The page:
The film has a gentle, meandering pace that draws us in and takes us beneath the surface. The characters are extremely well-written and played with complexity and continual revelations. Surprisingly, Dawson gives the stand-out performance as a young woman caught in the middle of virtually everything. There's a depth to each of the characters that keeps us interested, even as the plot seems to drag on a bit. Besides the general confusion of the premise (there doesn't seem to have been a trial; do all convicted criminals get a day at large before being locked away for seven years?), the film's structure is somewhat unfocussed. We never quite know where or when we are, with frequent flashbacks and an extended fantasy sequence at the end. Not that it matters really, as the film weaves together a lovely picture of one life. But Lee again refuses to let the themes emerge organically. There's a fierce speech early on (nicely echoed later) that makes it all quite clear; there's a parallel story about a dog Monty to whom gives a second chance at life (geddit?); and the final act moves the film from a gentle drama to a chilling cautionary tale about personal responsibility.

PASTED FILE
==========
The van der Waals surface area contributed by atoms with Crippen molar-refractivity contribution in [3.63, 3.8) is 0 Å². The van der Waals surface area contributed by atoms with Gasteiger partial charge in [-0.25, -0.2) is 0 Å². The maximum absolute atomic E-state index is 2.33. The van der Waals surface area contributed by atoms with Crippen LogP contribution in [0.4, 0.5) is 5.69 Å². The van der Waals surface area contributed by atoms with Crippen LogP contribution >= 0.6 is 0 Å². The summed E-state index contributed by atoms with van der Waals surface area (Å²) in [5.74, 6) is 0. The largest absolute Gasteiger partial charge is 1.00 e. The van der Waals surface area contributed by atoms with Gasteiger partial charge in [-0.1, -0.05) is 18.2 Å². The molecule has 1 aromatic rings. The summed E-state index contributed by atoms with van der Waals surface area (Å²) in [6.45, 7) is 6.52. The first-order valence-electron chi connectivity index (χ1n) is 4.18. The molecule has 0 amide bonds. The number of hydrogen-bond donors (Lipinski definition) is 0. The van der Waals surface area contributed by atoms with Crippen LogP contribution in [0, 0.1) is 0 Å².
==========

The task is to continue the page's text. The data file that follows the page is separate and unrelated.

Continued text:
dir Spike Lee|
scr David Benioff
with Edward Norton, Philip Seymour Hoffman, Barry Pepper, Rosario Dawson, Anna Paquin, Brian Cox, Tony Siragusa, Levani Outchaneichvili, Tony Devon, Misha Kuznetsov, Isiah Whitlock Jr, Michael Genet
release US 19.Dec.02; UK 25.Apr.03
Farewell party. The gang gathers in a Manhattan hot spot (Paquin, Hoffman, Norton, Dawson, Pepper)
|Greg Nixon, Calgary: "Sad movie. Read most of the reviews, but none noted the irony of the parallel professions of Monty the drug dealer & Frank the Wall Street hustler, yet the very nonparallel public responses to them." (13.Jan.04)|